Imagine arriving home to your stylish and characterful home that oozes Victorian period charm. Your roof a crowning example of good taste and fine design that will last long into the future. Imagine your dry and warm home, beautiful and comfortable, inside and out.
The problem is you have no idea how to get there. You don't even know what decisions you need to make. Or, you have an idea, but it's so overwhelming that you don't know what to choose.
This much you do know. You know you need to replace your roof. Slates have slipped, the battens have snapped, there's no roofing felt left if there ever was any, and it's leaking in several places. You know you need some more insulation. It's freezing in winter and too hot in summer.
You call some roofers out to take a look, and to give you a price for re-roofing. You tell them you need a price for a new roof, leaving the details up to them. You get a standard looking roof. Thick concrete slate-look tiles, modern featureless ridge, black half-round UPVC gutters, UPVC fascia and soffit, just like every other bland mediocre roof on the street. Unlike the original roof that lasted somewhere around 100 years or more, this roof could last only 25 years.
Imagine you have your roofer working away already. The scaffolding is going up. Your roofer is asking you for some decisions and needs an immediate answer. They want to get on with the work and you want your new roof completed before the next rainfall. You've got an hour to decide, tops, because they need to get the materials from the builders merchants this afternoon so they can make a start tomorrow.
Then imagine lying awake at night worrying if those were the right decisions and not ones that you'll live to regret.
It doesn't need to be this way. You can make the decisions before you get a roofer in. You can take your time to think about how you want your ideal roof to be, not rushed into snap decisions.
Imagine taking your time to think about it over the weekend. Chatting about it with your other half over a cup of coffee or a glass of wine. Filling a Pinterest board with beautiful photos of your favourite options.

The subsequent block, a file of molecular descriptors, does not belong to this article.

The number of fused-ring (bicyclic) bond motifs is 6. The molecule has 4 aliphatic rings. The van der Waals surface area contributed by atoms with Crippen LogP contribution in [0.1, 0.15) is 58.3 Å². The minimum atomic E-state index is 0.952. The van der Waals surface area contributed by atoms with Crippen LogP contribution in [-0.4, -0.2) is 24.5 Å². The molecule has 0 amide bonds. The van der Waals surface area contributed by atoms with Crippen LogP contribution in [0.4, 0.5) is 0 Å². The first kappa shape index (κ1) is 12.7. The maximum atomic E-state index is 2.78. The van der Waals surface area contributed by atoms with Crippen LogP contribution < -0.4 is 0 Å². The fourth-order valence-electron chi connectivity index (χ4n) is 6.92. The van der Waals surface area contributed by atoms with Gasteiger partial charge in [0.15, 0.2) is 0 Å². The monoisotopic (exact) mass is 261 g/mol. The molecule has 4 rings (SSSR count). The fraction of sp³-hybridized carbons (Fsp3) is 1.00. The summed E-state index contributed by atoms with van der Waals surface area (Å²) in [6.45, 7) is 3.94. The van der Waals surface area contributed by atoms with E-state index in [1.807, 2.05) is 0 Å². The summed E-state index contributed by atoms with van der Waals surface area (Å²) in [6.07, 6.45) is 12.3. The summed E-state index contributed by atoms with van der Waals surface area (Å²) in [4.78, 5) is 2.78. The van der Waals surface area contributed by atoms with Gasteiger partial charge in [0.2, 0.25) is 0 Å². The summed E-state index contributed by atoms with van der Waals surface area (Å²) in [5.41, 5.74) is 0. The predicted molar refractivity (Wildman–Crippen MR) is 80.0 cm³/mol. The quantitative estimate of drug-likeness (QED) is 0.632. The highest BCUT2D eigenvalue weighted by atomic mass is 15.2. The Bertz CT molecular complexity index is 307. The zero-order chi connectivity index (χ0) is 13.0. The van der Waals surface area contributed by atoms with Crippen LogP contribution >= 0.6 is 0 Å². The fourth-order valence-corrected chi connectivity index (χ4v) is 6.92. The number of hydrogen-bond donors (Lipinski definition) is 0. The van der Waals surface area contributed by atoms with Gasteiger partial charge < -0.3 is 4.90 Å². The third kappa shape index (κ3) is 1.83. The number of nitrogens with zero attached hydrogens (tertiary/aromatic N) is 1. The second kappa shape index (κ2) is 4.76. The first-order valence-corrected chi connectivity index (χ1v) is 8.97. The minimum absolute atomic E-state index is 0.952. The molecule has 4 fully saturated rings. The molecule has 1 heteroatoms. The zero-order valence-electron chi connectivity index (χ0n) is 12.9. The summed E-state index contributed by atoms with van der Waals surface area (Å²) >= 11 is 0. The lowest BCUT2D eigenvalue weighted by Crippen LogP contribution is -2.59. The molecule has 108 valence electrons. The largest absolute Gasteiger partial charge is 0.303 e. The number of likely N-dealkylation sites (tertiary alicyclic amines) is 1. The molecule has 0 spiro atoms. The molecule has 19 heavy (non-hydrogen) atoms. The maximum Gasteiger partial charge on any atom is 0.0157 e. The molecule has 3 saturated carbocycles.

You write a list of the things you want, and get your roofer to price for everything you'd ideally like. You get your contract in place, and then sit back while your roofer delivers what you want.
Minimum stress. Maximum chance of your best roof outcome.
If this sounds good to you, lets get started making decisions for your Victorian roof with this ultimate guide to Victorian Roofs in the North West.
Victorian roofs come in many different forms. Around Manchester and Liverpool and throughout most of the North-West of England, most Victorian homes are in the Gothic style, or for older homes the Regency style. This means that, generally in the North West, parapet roofs are not so common and it's more likely that you'll have an overhanging eaves. Gothic styles tend to have a usable or inhabited loft space with steep roof pitch, pitched dormers, tall decorative chimneys, and fancy detailing for every element. Older Victorian homes in the Regency style tend to have bigger overhanging eaves, with simpler detailing overall, a lower pitch and less usable loft space. Consider the overall style of your home when deciding the details. If it's a simpler regency style, don't choose overly complicated details. If it's a gothic style then let yourself get fancy and choose more decorative details.
Take the opportunity to repair and refurbish these while the scaffolding is up so you don't need to deal with these again for a good few years. You don't want your beautiful new roof damaged by other trades dealing with your chimney in a few years time. The buddleia and other plants that have made their home on your chimney need to be dug out. Think about repointing the brickwork, replacing the flaunching, and replacing broken or missing Chimney pots. Decide how to deal with your chimney pots and the flue depending on how you choose to use the fireplace inside: open fire if it's not a smokeless zone, wood burning stove, gas fire, decorative only with no fire, or chimney breast removed inside or blocked up.
The highest point on the roof is the ridge and is often the most visible. Gothic ridges can be super decorative with added cresting and you can still get elaborate ornate ridge tiles with cresting to use. Check if your home has an original ornate ridge, or if old photos of your home show that it did, or if other houses similar to yours in the street still have their original ridge. You can get similar cresting or even the original copied to replicate this detail and add a really special quality to crown your roof. If your home is more regency style or you prefer a modern look then a simpler ridge is a good option. If you like you can add some distinctiveness by having a contrasting colour or use a similar colour to the main roof if you prefer a simple unified look.